Low Power IoT Solutions Startup Raises $5 Million to Commercialize its Technology

HaiLa Technologies Inc, a Canadian startup that has been working to develop a low power communication technology for IoT, has now raised USD $5 Million in an oversubscribed seed round led by Chrysalix Ventures

HaiLa's technology enables the use of existing ambient signals in the air as the carrier to ride its data on. This leads to a drastic decrease in power consumption which would either result in a much-extended battery life of devices, or enable energy harvesting solutions, allowing battery-free IoT devices for certain applications.

Furthermore, HaiLa uses a proprietary and patented backscattering technique which allows modulation of digital sensor data on top of ambient signals of different protocols while maintaining the integrity of the signal to the original specific protocol. This ensures compatibility of HaiLa-enabled sensor tags to various existing wireless protocols, resulting in a drastic reduction in deployment costs and risks.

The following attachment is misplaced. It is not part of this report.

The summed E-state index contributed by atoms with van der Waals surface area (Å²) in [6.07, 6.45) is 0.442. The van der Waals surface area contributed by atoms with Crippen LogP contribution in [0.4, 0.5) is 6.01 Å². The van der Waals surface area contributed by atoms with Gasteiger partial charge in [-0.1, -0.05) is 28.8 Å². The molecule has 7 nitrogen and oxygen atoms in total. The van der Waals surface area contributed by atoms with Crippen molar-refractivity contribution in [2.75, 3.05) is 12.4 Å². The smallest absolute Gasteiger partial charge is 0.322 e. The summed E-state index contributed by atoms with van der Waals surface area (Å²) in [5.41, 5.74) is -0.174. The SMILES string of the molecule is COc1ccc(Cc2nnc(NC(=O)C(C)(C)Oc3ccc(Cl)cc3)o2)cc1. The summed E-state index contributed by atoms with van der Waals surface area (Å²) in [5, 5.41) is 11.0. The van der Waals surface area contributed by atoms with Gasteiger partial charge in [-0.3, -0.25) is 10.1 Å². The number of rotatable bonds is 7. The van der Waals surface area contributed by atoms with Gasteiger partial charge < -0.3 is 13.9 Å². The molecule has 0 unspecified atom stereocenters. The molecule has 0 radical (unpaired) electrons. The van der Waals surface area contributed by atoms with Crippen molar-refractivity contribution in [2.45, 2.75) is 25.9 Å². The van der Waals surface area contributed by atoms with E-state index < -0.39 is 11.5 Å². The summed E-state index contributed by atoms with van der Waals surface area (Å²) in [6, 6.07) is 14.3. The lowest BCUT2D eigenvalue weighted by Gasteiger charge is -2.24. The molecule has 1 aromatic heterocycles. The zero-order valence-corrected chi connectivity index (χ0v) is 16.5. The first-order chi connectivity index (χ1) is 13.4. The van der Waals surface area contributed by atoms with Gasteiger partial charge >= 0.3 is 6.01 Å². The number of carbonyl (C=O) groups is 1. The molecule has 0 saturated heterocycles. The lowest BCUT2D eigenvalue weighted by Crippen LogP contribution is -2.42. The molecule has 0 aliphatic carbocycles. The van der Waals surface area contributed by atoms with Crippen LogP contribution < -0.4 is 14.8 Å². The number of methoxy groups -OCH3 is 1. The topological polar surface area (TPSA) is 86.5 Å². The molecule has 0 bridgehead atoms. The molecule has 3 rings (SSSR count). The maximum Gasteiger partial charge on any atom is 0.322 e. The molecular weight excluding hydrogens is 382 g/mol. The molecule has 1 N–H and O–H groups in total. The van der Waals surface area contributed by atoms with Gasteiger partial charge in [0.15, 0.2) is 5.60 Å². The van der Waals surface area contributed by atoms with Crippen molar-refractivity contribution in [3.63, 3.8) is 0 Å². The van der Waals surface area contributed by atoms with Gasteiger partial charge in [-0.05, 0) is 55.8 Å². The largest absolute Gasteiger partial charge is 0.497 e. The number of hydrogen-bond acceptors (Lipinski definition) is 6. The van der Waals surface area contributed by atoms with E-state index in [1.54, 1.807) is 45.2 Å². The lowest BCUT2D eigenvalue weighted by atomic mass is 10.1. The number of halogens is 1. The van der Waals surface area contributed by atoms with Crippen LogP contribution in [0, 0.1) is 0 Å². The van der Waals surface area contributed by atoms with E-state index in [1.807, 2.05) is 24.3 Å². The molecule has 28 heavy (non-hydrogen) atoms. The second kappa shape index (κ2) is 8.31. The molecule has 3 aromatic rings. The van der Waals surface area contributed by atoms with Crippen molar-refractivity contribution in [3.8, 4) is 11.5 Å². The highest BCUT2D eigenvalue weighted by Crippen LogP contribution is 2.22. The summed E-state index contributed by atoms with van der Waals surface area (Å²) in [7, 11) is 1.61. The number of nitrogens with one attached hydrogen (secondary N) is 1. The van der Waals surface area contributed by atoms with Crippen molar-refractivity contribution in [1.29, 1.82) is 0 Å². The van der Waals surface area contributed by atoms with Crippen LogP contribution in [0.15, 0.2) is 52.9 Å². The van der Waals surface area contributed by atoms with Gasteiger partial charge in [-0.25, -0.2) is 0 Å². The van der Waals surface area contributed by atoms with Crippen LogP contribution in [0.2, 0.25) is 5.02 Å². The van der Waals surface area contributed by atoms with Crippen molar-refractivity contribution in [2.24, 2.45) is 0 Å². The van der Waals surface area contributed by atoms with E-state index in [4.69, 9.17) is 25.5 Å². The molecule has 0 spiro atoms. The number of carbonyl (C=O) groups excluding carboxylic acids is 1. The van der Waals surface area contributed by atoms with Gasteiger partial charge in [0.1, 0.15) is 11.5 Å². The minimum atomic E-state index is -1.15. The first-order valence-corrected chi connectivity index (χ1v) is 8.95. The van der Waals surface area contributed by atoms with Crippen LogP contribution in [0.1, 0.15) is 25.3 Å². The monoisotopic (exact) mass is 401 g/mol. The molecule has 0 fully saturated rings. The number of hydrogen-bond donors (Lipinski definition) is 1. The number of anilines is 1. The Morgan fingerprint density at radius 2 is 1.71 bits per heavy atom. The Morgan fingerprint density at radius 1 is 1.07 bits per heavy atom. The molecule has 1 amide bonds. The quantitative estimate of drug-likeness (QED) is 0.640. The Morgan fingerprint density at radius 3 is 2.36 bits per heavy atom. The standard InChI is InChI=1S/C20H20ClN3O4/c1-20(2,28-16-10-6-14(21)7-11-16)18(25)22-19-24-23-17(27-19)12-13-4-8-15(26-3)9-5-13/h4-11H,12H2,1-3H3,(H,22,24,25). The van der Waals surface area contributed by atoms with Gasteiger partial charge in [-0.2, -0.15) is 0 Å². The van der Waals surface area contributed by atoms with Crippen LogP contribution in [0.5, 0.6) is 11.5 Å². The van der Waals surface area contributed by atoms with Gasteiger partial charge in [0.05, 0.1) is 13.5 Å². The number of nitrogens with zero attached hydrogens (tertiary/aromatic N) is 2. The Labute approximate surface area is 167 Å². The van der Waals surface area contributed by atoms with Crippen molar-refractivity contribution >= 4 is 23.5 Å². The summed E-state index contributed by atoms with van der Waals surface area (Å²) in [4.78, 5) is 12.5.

The company will be providing early access to the first HaiLa Wi-Fi IP core based on their backscatter technology by the end of 2020. This will enable companies to develop the next generation of ultra-low power chip-sets for IP over Ethernet over Wi-Fi in the IoT space.

According to Richard MacKellar partner of Chrysalix Ventures feels that after winning the International Nokia Open Innovation competition last November and a plethora of other awards over the past 2 years, the HaiLa team are front runners in the IoT space with a commercially viable solution for low power and battery-less solutions using backscatter communication.

Other investors include Ecofuel Fund, TandemLaunch, a prolific university from California, and several angel investors including HaiLa's newly appointed CEO and President, Ole Christian Andersen. This financing will enable HaiLa to demonstrate manufacturability, secure first tier customers and partners, and set the stage to completely revolutionize the wireless sensor industry.